But you know, we never thought of putting up an island in Second Life. Darn.

Jonathan Trenn said...

Actually, Toad this wasn't really a mom and pop outfit. But they weren't John Deere either, and there enlied the problem. We needed to get people who weren't specifically tied to one brand. And tractors are like motorcycles. Brand loyalty is strong.

The problem is that there's this battle line that's been drawn between advocates of new media and defenders of the guard (notice I didn't say 'old' guard).

In the case of our client - an Indain based company looking to expand it presence nationwide - search proved to be a perfect mechanism to interest people who weren't yet familiar with the company or their product lines. They may or may not have heard of the company. But search led them right to the site.

TV commercials couldn't do that. But what a commercial can do is be much more creative and give a potential customer a 'look' at what they may be buying. TV commercials tell stories and creates affinity, interest. Sometimes with enthusiasm. Search sparks curiousity withoug enthusiasm and them brings people to the door.

But you know, we never thought of putting up an island in Second Life. Darn.

Toad said...

@JT: I think we're making the same argument.

It sounds like search was a smart move for your Indian (Indiana?) tractor manufacturer because no one knew their name.

TV and search hit people at different points in the sales cycle: TV gets them to consider your product at some point in the future or it reminds them of why they like it.

Search is a great way to reach someone who is ready to buy: either by reminding them that you exist or by providing a way for them to find what they're looking for (e.g. small tractors)

The problem with using search for very well known clients is that no one looking for a safe SUV needs to be reminded that Volvo exists. The article seemed to indicate that when people put "Volvo" (or Cheerios or Verizon) into a search engine, chances are they're already looking for that company's website

Jonathan Trenn said...

Yes, you're so right.

The client was Mahindra (or in the US www.mahindrausa.com). Very big in India, well known in only about three states in the US. But they did get a cover story in BusinessWeek last year.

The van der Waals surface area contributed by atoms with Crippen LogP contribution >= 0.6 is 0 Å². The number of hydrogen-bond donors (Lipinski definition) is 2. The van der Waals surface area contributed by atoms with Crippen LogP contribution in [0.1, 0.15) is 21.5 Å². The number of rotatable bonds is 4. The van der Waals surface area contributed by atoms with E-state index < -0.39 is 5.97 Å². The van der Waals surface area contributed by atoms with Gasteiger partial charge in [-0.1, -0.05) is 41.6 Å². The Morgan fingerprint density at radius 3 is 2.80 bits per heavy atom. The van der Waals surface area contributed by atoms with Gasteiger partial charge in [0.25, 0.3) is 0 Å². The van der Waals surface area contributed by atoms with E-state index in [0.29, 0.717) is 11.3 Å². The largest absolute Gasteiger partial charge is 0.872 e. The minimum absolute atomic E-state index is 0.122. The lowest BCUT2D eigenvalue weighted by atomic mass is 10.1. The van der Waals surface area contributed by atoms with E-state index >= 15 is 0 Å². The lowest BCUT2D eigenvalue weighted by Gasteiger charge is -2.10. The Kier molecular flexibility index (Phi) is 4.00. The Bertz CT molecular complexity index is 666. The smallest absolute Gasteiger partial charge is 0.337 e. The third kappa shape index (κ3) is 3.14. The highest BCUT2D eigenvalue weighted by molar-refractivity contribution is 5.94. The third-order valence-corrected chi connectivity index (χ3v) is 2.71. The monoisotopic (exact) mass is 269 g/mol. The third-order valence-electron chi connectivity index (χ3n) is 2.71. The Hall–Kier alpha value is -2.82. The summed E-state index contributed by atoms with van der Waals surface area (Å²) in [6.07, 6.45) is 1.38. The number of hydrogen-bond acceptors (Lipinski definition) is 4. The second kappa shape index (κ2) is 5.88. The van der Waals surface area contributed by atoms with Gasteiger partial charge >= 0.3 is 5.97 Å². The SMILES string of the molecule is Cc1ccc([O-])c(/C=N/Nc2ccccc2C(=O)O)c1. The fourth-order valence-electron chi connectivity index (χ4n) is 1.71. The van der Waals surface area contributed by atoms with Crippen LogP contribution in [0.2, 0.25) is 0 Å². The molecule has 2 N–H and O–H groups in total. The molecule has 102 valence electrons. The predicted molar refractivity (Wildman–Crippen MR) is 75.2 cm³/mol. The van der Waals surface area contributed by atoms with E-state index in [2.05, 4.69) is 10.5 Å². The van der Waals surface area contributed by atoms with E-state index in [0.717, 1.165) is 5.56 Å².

Here's an article that shows the importance of search - and how it, yep, still relies on offline (or traditional) marketing:

http://publications.mediapost.com/index.cfm?fuseaction=Articles.san&s=66045&Nid=33460&p=293507

Make the logo bigger said...

The one thing about search that gets me, okay, many things, but the one thing that bugs me is how non-relevant some of the sites I see for certain search results are, and I blame those brands who use 15,000 affiliates to get their word out.

A search that takes me to another search page is useless, and actually pisses me off. This is SOP however for dumb brands who follow old school models of reach and frequency thinking that, “I want to get my message out to as many people as possible.”

Ok fine, problem is though they don’t realize that their brand image becomes more deluted. This is, er, was the tactic of online law programs, travel discounters, until Phoenix University went more upscale and decided to be less obtrusive.

Small case in point, one client at my former SEO shop was an online education brand who saw their enrollment application abandonment rates increase because they had too many affiliates getting the word out and not sending people directly to the brand.

As for keywords though, they can be effective to help reinforce messaging in your mind about a particular brand, so if I type in ‘washers’ ‘dryers’ ‘kenmore,’ Sears or Kenmore better be in the top 10. I just expect it. That’s just the cost of doing business and having your brand be part of consumers’ awareness these days.

And with all the previously mentioned affiliate pages out there, search is becoming more specific because they’re just too many results now. You almost have to type in a particular model now to weed through the six million hits you can get.

Still, for agencies in the SEO game and having seen what some major brands spend in one day on search, it sure as hell beats selling Florida real estate to old ladies.

Enjoy the gouging while you can fellas.